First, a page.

Alzheimer’s disease makes just about everyone’s short list of aging fears. The disorder robs individuals of their memories…their sense of self…their connection to friends and family. It’s hard on everyone who has to watch their loved one disappear before their eyes.
Now, scientific research published in The Archives of Neurology offers a small—but statistically significant—ray of hope for anyone hoping to prevent Alzheimer’s disease. The answer: Walking!
The scientists studied 201 healthy adults (ages 45 to 88). The participants were tested for genetic predisposition to Alzheimer’s disease, and were given a brain scan to look for signs of amyloid plaques, the abnormal protein deposits that are a characteristic of the brains of Alzheimer’s patients. Fifty-six participants tested positive for the APOE-e4 gene, a marker that increases the risk of developing Alzheimer’s disease by a factor of 15. None of the participants had signs of Alzheimer’s disease at the beginning of the study. Finally, everyone completed detailed questionnaires about their exercise habits.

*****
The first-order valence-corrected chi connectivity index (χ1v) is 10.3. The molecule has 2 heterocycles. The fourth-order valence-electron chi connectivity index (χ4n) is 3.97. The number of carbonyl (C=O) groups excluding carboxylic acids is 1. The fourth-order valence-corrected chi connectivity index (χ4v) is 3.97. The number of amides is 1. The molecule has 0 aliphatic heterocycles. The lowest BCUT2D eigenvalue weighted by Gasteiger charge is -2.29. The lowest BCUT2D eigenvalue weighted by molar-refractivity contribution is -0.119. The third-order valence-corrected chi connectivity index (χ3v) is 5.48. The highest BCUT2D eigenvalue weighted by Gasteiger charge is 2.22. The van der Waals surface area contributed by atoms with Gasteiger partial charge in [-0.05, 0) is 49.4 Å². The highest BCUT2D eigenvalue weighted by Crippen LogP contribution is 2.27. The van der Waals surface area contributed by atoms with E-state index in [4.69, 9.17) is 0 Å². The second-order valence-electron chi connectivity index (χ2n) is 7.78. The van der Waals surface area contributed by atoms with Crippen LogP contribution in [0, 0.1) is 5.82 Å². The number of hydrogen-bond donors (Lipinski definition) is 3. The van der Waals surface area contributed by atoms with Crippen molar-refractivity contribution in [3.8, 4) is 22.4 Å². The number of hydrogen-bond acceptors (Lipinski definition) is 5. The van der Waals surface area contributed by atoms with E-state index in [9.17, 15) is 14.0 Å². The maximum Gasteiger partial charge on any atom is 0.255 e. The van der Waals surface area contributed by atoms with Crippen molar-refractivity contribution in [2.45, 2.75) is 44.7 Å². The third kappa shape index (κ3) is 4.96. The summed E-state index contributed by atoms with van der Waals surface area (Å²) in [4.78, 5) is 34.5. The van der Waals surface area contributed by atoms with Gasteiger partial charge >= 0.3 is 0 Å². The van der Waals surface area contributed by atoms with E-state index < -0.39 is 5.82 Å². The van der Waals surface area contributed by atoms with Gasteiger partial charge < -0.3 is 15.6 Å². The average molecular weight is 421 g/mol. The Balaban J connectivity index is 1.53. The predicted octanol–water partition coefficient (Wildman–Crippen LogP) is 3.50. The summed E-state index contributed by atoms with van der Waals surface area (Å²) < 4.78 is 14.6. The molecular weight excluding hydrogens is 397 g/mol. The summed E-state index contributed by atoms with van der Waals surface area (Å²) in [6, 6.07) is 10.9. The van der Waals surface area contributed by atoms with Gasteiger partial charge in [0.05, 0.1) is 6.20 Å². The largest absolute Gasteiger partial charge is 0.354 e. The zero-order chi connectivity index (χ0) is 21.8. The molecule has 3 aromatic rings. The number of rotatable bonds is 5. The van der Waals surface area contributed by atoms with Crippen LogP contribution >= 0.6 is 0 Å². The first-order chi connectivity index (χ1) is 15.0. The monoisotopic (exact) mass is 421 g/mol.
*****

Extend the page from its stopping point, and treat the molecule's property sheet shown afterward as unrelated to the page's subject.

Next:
According to an article in The New York Times:
The volunteers who reported walking or jogging often — meeting (or, in rare instances, exceeding) the American Heart Association’s exercise recommendation of 30 minutes of moderate or vigorous activity five times a week — had fewer amyloid plaques than the volunteers who reported almost never exercising….
The carriers of the gene who reported walking or jogging for at least 30 minutes five times a week had plaque accumulation similar to that of volunteers who were e4-negative. In essence, the APOE-e4 gene carriers mitigated their inherited risk for developing Alzheimer’s by working out.
So moderate exercise was protective against Alzheimer’s disease…even for people who have an extremely high genetic risk of developing the disease. The scientists have a lot more work to do to figure out why exercise is protective, but for the average person, the take-home lesson is that exercise should become a part of daily health habits for everyone—but especially for those with a family history of Alzheimer’s disease.
“There are so many benefits to exercise,” [Denise Head, an associate professor of psychology at Washington University who led the study] says, “and one may be that it helps the brain” to defend itself against the slow leaking away of memory.
Now that’s science we can get behind!